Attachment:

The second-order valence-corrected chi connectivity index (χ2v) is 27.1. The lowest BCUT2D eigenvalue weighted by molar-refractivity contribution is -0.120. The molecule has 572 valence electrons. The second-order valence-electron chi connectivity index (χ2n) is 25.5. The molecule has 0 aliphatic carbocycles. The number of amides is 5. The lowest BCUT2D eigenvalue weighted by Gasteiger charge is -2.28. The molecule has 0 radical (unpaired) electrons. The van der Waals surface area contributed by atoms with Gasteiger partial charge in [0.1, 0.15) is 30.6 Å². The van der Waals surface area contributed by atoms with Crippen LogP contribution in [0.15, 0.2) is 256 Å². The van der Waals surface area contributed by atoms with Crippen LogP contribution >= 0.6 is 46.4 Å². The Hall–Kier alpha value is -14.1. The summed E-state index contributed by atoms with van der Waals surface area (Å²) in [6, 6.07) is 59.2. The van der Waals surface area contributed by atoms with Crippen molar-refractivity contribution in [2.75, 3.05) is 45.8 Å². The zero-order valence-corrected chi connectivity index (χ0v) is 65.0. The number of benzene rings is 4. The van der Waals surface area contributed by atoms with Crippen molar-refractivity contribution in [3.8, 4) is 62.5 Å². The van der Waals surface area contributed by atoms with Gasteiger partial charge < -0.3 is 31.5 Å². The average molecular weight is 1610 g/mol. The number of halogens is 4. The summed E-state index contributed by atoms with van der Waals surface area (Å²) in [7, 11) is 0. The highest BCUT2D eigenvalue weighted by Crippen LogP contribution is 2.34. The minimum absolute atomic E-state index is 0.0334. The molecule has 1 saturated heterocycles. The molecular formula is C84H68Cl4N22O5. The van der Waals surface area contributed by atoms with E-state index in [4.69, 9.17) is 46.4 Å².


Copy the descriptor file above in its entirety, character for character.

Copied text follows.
The second-order valence-corrected chi connectivity index (χ2v) is 27.1. The lowest BCUT2D eigenvalue weighted by molar-refractivity contribution is -0.120. The molecule has 572 valence electrons. The second-order valence-electron chi connectivity index (χ2n) is 25.5. The molecule has 0 aliphatic carbocycles. The number of amides is 5. The lowest BCUT2D eigenvalue weighted by Gasteiger charge is -2.28. The molecule has 0 radical (unpaired) electrons. The van der Waals surface area contributed by atoms with Gasteiger partial charge in [0.1, 0.15) is 30.6 Å². The van der Waals surface area contributed by atoms with Crippen LogP contribution in [0.15, 0.2) is 256 Å². The van der Waals surface area contributed by atoms with Crippen LogP contribution >= 0.6 is 46.4 Å². The Hall–Kier alpha value is -14.1. The summed E-state index contributed by atoms with van der Waals surface area (Å²) in [6, 6.07) is 59.2. The van der Waals surface area contributed by atoms with Crippen molar-refractivity contribution in [2.75, 3.05) is 45.8 Å². The zero-order valence-corrected chi connectivity index (χ0v) is 65.0. The number of benzene rings is 4. The van der Waals surface area contributed by atoms with Crippen molar-refractivity contribution in [3.8, 4) is 62.5 Å². The van der Waals surface area contributed by atoms with Gasteiger partial charge < -0.3 is 31.5 Å². The average molecular weight is 1610 g/mol. The number of halogens is 4. The summed E-state index contributed by atoms with van der Waals surface area (Å²) in [7, 11) is 0. The highest BCUT2D eigenvalue weighted by Crippen LogP contribution is 2.34. The minimum absolute atomic E-state index is 0.0334. The molecule has 1 saturated heterocycles. The molecular formula is C84H68Cl4N22O5. The van der Waals surface area contributed by atoms with E-state index in [4.69, 9.17) is 46.4 Å².